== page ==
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Nuclear Magnetic Resonance (NMR) Spectroscopy: Structure Determination of Proteins and Nucleic Acids

  1. Nancy Greenbaum1,
  2. Ranajeet Ghose2

Published Online: 15 MAR 2010

DOI: 10.1002/9780470015902.a0003100.pub2

eLS

eLS

How to Cite

Greenbaum, N. and Ghose, R. 2010. Nuclear Magnetic Resonance (NMR) Spectroscopy: Structure Determination of Proteins and Nucleic Acids. eLS. .

Author Information

  1. 1

    Hunter College and the Graduate Center of the City University of New York, New York, USA

  2. 2

    The City College of New York and the Graduate Center of the City University of New York, New York, USA

Publication History

  1. Published Online: 15 MAR 2010

This is not the most recent version of the article. View current version (16 JAN 2017)

Abstract

Nuclear magnetic resonance (NMR) spectroscopy is a powerful biophysical technique that facilitates determination of the three-dimensional structure and interactions of proteins and nucleic acids in solution. A set of NMR experiments identifies spectral signatures corresponding to specific atoms on individual residues in the molecule and determines their order in the primary sequence. Distance and angular relationships are subsequently measured and utilized to supplement standard force-fields used in molecular dynamics (MD)-based protocols to obtain high-resolution structural models. Structure determination is aided by molecular biology and biochemistry to generate samples optimally labelled with NMR-active isotopes; by improvement in the design of NMR instrumentation to allow spectral signatures to be recorded with high sensitivity; by development of efficient techniques to manipulate nuclear spins at the quantum level; and by generation of advanced computer algorithms that allow rapid processing, manipulation and storage of large quantities of NMR data.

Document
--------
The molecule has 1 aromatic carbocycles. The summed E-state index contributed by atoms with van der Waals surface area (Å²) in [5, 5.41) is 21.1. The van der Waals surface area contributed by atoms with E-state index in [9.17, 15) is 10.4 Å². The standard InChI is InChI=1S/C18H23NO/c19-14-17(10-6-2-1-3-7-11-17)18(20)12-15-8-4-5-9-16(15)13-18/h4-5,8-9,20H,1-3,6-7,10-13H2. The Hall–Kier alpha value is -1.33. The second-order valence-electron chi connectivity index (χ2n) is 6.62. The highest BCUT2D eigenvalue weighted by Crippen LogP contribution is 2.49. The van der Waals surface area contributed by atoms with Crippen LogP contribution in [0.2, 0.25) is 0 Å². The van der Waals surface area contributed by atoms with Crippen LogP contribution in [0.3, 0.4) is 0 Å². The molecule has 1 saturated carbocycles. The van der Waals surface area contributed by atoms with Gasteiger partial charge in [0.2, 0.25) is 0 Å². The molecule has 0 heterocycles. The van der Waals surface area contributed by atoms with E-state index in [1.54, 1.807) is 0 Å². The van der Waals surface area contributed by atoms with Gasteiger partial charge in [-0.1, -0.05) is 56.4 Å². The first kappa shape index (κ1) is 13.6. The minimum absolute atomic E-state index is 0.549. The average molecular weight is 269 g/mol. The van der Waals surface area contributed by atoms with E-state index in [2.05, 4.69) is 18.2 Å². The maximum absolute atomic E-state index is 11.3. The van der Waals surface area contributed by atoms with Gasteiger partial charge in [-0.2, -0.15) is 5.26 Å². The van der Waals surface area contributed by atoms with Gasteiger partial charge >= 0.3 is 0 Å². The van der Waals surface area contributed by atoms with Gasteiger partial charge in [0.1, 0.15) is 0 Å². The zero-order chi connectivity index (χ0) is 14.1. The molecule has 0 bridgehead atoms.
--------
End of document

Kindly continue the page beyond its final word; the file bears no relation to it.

Key Concepts:

  • Solution NMR is an excellent spectroscopic technique for the determination of the three-dimensional structure of biomolecules at near-physiological conditions.

  • The abundance of chemical and structural information available from NMR spectra derives from the ability to selectively manipulate specific nuclei by customizable sequences of radio-frequency pulses in a large static magnetic field.

  • NMR signals report on the variety of chemical environments experienced by nuclei in biomolecules through unique spectral signatures.

  • The repertoire of information-rich NMR experiments has been expanded by the ability to enrich biomolecules with NMR-active nuclei taking advantage of advances in molecular biology and biochemistry.

  • Nuclear spins in biomolecules form magnetically coupled networks, with characteristic spectral profiles that can be manipulated to extract angular, orientational and distance information for calculation of three-dimensional structural models.

Keywords:

  • NMR;
  • proteins;
  • nucleic acids;
  • three-dimensional structure